The power of Congress to pierce executive privilege in court is yet a different story. Congress has a limited but constitutionally rooted right of access to the information it needs to perform its Article I legislative and oversight functions. As such, William Rehnquist opined, as the Assistant Attorney General to President Nixon, that executive branch witnesses whose sole responsibility is to advise the President should not be required to appear before Congress at all. While this may be so for some officials, others administer departments or agencies established by Congress, which as a result may require testimony, subject to claims of privilege. Notwithstanding, the U.S. Supreme Court has not squarely determined when the executive may use privilege to thwart a Congressional subpoena.
The vindication of executive privilege must be tested following procedures to compel testimony. Upon being met with an executive failure to comply with a subpoena, Congress may invoke its inherent contempt authority, which involves a trial at the bar of the Senate or House. It also has a statutory remedy under 2 USC § 194 to refer a certified statement of facts under the seal to the United States attorney, whose duty it shall be to bring the matter before the grand jury for its action.
There is yet a third and more likely alternative. Congress referred such a contempt matter to the US Attorney, when on February 14, 2008 it found that Harriet Meyers and Josh Bolten declined to respond to a subpoena seeking information about the resignations of certain U.S. Attorneys. The day following the referral, however, the US Attorney declined to take up the case. The Committee then filed suit in the District Court on March 10, 2008 seeking declaratory relief.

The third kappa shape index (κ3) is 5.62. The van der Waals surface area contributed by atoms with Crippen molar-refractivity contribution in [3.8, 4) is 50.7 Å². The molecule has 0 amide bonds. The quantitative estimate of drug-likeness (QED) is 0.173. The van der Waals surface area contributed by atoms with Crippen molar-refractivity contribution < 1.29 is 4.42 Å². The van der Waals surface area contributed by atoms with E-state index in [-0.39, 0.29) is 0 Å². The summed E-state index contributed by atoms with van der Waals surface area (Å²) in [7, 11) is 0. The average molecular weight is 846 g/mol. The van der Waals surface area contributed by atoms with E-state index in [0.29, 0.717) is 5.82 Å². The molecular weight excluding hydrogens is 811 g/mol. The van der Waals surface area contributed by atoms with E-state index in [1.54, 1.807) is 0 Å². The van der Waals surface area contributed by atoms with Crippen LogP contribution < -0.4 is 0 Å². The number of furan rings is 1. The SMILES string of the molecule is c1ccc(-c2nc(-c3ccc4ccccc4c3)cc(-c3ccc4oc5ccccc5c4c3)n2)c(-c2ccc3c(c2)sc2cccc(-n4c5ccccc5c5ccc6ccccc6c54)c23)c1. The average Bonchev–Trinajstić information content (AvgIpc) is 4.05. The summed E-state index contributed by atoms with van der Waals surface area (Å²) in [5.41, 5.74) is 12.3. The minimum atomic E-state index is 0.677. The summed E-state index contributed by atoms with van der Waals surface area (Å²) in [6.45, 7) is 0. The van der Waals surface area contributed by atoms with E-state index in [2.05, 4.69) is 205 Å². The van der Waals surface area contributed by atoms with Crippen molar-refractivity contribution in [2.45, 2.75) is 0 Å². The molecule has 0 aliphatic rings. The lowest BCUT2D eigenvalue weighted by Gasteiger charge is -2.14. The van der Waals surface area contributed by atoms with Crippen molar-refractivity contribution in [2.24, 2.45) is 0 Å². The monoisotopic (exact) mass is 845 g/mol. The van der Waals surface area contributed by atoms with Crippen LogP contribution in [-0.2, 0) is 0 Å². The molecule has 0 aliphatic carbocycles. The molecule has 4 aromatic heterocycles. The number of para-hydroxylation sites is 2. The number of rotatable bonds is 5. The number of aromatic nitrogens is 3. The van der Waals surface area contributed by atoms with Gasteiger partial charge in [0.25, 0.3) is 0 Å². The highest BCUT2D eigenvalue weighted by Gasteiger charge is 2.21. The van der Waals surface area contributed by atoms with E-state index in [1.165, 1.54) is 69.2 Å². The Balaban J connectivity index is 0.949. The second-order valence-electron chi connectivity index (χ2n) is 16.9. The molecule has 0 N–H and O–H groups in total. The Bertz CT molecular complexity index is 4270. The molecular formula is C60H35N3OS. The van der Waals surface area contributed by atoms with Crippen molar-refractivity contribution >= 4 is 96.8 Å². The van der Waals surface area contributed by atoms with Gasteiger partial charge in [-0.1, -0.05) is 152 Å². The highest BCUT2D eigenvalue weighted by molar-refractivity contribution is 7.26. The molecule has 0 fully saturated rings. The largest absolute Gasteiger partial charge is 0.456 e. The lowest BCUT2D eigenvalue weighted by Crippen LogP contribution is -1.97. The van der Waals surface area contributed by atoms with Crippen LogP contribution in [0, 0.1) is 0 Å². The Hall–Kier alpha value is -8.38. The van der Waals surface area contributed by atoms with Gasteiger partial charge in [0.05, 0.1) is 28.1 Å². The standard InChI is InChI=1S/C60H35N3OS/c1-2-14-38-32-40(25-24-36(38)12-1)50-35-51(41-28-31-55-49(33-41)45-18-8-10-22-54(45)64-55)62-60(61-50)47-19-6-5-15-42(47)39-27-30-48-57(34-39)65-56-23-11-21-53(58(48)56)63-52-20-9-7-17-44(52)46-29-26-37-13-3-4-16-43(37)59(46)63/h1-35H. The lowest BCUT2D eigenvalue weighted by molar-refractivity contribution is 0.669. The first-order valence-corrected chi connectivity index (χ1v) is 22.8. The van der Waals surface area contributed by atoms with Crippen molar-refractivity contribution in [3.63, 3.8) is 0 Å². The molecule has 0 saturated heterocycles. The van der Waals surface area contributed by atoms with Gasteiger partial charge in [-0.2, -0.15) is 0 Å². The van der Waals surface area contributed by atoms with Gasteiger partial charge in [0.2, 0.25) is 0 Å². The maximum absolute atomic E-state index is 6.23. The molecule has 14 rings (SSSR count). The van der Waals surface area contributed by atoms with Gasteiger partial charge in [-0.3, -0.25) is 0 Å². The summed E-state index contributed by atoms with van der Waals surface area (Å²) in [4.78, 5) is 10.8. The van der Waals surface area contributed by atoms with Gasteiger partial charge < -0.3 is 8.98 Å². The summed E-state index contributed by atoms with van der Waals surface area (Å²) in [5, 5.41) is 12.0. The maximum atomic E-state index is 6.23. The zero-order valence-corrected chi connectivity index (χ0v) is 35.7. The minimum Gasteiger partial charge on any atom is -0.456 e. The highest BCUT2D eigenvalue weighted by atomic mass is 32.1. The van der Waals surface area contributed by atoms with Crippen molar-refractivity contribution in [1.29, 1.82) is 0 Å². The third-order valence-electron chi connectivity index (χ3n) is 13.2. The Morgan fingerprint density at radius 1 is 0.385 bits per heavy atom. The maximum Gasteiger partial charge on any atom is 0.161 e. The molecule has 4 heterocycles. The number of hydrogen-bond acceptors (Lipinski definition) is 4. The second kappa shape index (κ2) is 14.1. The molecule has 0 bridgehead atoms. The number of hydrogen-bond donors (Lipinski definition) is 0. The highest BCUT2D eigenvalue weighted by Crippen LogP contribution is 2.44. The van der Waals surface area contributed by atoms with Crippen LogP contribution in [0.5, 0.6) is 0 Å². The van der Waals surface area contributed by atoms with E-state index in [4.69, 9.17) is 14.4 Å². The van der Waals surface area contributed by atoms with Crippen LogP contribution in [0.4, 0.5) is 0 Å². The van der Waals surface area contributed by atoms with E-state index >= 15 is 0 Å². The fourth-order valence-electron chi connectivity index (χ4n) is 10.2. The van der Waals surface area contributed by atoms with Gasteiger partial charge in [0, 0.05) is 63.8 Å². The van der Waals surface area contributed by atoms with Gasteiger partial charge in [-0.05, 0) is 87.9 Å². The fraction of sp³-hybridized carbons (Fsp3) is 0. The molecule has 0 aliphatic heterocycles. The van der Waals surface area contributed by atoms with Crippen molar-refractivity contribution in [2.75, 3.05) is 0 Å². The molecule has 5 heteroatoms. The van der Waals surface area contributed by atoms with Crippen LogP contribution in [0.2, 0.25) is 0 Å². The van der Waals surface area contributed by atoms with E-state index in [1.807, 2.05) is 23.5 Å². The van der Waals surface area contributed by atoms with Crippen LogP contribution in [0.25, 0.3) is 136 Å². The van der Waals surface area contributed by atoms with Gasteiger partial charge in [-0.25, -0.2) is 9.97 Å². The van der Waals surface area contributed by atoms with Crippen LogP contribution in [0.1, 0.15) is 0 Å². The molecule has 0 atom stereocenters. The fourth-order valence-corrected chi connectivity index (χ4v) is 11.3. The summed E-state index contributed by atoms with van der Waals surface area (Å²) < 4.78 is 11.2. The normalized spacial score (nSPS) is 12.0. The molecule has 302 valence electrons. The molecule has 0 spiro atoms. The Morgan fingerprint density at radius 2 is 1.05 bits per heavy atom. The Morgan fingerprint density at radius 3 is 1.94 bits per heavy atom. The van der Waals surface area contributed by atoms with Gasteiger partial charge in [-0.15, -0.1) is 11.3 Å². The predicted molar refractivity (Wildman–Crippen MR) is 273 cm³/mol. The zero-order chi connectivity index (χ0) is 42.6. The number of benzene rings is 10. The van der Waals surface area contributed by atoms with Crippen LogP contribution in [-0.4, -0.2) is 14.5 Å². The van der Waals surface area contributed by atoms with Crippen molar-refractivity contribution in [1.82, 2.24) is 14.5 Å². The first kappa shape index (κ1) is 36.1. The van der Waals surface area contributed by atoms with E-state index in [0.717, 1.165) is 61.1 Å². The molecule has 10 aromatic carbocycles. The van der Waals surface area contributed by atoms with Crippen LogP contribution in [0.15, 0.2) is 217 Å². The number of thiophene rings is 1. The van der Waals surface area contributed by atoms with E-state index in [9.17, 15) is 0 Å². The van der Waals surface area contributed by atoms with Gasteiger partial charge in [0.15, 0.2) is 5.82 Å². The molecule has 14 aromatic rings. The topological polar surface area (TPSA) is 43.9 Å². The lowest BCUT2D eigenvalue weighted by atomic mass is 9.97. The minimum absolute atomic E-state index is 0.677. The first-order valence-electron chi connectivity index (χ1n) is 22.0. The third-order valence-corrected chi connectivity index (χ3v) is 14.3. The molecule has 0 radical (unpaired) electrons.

The District Court later ordered Ms. Miers and Mr. Bolten to produce all non-privileged documents, to provide privilege logs describing any documents not produced and that Ms. Meyers was to appear before Congress to testify about matters not subject to executive privilege. The DC Circuit granted an appeal, to decide whether the procedure ordered by the District Court required disclosure of privileged information. However, the court declined to address the matter on an expedited basis, noting that 110th Congress ended on January 3, 2009, the date its subpoenas will have expired. In this way the Court, which included Ruth Bader Ginsburg, expressly provided the “benefit of permitting the new President and the new House an opportunity to express their views on the merits of the lawsuit.”
So there you have it. Justice delayed is justice granted. What better way could there be than for Fast and Furious to disapear into a mind numbing array of procedural gobbledy gook:
This scarecrow of a suit has, in course of time, become so complicated that no man alive knows what it means. The parties to it understand it least, but it has been observed that no two Chancery lawyers can talk about it for five minutes without coming to a total disagreement as to all the premises. Innumerable children have been born into the cause; innumerable old people have died out of it. Scores of persons have deliriously found themselves made parties in Jarndyce and Jarndyce without knowing how or why; whole families have inherited legendary hatreds with the suit.
-Charles Dickens, A Bleak House